Shc 31

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SHC 31
Promote communication in health, social care or children’s and young peoples settings.

Outcome 1.
1) People communicate for many different reasons in many different ways. Communication can be both verbal and non verbal. Non verbal communication is usually communicated through the process of sending and receiving workless (mostly visual) cues. Examples of non verbal communication are:

• Posture
• Appearance
• Hand movements
• Eye movements
• Facial expressions
• Gestures
Verbal communication is simpler and come in forms of:
• Writing
• Oral
Communication can be used as a tool to influence others, communication can be used to bring out bring out changes in attitudes, motivate people and establish and maintain relationships. Communication is vital tool for seeking and providing information. Communication can be used to express emotions and is crucial in developing relationships, communication allows ideas to be conveyed clearly.

2) Communication is vital within the workplace, an organisation such as a workplace can consist of many different individuals from all different parts of society. This is where communication is crucial so that relevant information can be cascaded t relevant members of staff. By having effective communication within the workplace enables and ensures that all the organizational objectives are achieved. The following can influence communication.

• Method of communication
• Content
• Frequency
• Skills
Taking the right a[approach to the above pointers will make for effective communication not just in a workplace but in the day-to-day life. If the right approach isn’t taken the communication can be misinterpreted and can cause upset and anger.

Outcome 2.
1) When dealing with an individual it is highly important to find out about an individuals communication needs, wishes and preferences. When dealing with a new individual there are a few ways in which i could find out the needs, wishes and preferences. Such as: • By speaking to the patient- normally this would be efficient in assessing the patient and how they communicate as you soon identify any problems an individual has eg: sight, hearing, mentality. • Ask any family or Staff members- if family members or staff are available they can inform me of any problems the individual has or ways in which they have found aids communication with them eg: pen and paper, signs. • Communication between staff- If difficulties, pretences or wishes were identified then it is important that other members of staff are informed of these relevant issue to help with continuity of care. • Check medical records- sometimes things such as hearing, sight and mentality issues may be documented on a patients medical records.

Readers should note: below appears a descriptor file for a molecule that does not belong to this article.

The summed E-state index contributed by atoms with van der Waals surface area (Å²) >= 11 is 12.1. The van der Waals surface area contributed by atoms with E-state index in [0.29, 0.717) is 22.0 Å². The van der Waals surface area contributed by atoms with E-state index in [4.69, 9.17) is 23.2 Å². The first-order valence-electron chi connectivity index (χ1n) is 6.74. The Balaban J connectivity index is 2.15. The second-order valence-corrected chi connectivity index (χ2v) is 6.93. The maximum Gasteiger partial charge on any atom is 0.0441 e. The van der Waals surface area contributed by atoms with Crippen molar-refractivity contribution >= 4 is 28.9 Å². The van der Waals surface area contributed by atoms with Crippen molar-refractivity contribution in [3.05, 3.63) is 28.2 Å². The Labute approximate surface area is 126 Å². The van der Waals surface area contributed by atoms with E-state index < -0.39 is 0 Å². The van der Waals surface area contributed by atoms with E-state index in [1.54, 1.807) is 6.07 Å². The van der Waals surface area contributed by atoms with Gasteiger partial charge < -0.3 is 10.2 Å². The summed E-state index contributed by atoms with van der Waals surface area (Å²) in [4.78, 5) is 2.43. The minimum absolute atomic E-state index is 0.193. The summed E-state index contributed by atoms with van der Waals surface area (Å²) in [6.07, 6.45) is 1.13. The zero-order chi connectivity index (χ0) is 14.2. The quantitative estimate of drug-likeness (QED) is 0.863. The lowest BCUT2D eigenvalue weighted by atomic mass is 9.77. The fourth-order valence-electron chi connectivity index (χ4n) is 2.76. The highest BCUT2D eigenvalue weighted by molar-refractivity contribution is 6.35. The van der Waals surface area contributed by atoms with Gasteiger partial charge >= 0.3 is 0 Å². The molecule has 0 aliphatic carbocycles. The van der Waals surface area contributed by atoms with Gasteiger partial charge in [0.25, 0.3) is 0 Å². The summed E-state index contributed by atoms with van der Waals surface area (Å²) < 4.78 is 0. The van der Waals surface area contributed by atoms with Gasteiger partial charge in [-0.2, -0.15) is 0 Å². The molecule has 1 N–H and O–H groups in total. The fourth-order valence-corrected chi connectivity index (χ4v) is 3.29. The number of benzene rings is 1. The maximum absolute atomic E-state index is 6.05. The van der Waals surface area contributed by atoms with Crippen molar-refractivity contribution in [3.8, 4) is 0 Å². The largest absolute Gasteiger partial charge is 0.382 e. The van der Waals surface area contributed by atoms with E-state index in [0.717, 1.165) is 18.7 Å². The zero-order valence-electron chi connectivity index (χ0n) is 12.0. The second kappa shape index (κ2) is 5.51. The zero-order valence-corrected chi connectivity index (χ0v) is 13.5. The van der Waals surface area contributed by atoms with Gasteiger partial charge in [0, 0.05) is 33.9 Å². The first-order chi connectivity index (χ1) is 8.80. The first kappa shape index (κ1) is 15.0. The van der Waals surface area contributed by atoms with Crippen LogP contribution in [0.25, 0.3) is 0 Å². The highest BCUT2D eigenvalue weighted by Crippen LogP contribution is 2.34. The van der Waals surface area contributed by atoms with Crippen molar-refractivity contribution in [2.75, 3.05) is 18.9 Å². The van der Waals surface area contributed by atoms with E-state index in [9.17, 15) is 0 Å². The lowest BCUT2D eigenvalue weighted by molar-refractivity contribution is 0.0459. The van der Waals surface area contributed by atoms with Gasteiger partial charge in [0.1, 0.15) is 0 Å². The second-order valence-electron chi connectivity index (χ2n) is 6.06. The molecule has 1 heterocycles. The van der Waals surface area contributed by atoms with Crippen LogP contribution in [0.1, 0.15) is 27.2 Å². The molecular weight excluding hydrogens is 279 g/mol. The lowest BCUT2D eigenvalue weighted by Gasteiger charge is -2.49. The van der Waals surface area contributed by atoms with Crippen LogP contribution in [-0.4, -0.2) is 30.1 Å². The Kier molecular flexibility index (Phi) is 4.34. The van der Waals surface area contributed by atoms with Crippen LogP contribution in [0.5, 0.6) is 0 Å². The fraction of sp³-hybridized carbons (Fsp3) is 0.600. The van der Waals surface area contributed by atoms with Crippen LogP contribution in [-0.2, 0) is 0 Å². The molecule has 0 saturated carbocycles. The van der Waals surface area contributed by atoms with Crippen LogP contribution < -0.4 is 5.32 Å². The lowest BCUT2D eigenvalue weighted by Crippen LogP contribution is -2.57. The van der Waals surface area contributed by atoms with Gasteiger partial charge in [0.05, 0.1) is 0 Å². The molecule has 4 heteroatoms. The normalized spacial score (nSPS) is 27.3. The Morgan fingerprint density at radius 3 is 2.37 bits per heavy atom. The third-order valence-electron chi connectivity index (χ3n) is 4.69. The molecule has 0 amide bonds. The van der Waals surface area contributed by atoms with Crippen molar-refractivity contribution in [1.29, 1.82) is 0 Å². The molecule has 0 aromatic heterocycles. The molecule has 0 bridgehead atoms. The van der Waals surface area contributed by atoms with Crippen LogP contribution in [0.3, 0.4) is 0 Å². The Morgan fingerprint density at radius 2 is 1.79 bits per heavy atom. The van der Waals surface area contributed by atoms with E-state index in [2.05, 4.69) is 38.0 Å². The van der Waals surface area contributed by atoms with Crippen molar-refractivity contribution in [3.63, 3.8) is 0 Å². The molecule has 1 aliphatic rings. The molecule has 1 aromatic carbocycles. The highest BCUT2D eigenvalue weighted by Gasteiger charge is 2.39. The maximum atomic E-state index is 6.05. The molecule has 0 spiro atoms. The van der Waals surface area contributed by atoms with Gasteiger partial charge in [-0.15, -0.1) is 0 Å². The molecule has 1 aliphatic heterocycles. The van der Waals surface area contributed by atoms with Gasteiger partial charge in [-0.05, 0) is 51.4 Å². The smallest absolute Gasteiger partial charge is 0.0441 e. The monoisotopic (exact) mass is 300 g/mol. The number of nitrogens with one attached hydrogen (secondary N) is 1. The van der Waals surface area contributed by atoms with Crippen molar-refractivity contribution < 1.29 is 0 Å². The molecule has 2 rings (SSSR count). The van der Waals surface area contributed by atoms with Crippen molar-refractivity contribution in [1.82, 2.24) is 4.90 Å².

2) There are many factors that affect communication. They are:

• Sensory deprivation – when someone cannot receive or pass on information because they have an impairment to one or more of their senses, most commonly a visual or a hearing disability.

• Foreign language – when someone speaks a different language or uses sign language, they may not be able to make any sense of information they are being given by someone trying to help them if that person does not speak their language.

• Jargon – when a service provider uses technical language the service user may not understand. For example, the doctor may say that a patient needs bloods and an MRI scan. That can sound very frightening to someone who has been rushed into hospital. It is better if the doctor explains that they need to take some blood to do some simple tests and then explains what a MRI scan is. Understanding the facts can make something seem less scary.

•Slang – when a service user uses language that not everyone uses, such as saying they have a problem with their waterworks. This can mean their plumbing system but also means a problem going to the toilet. Sometimes it may be appropriate to use slang with your peers...
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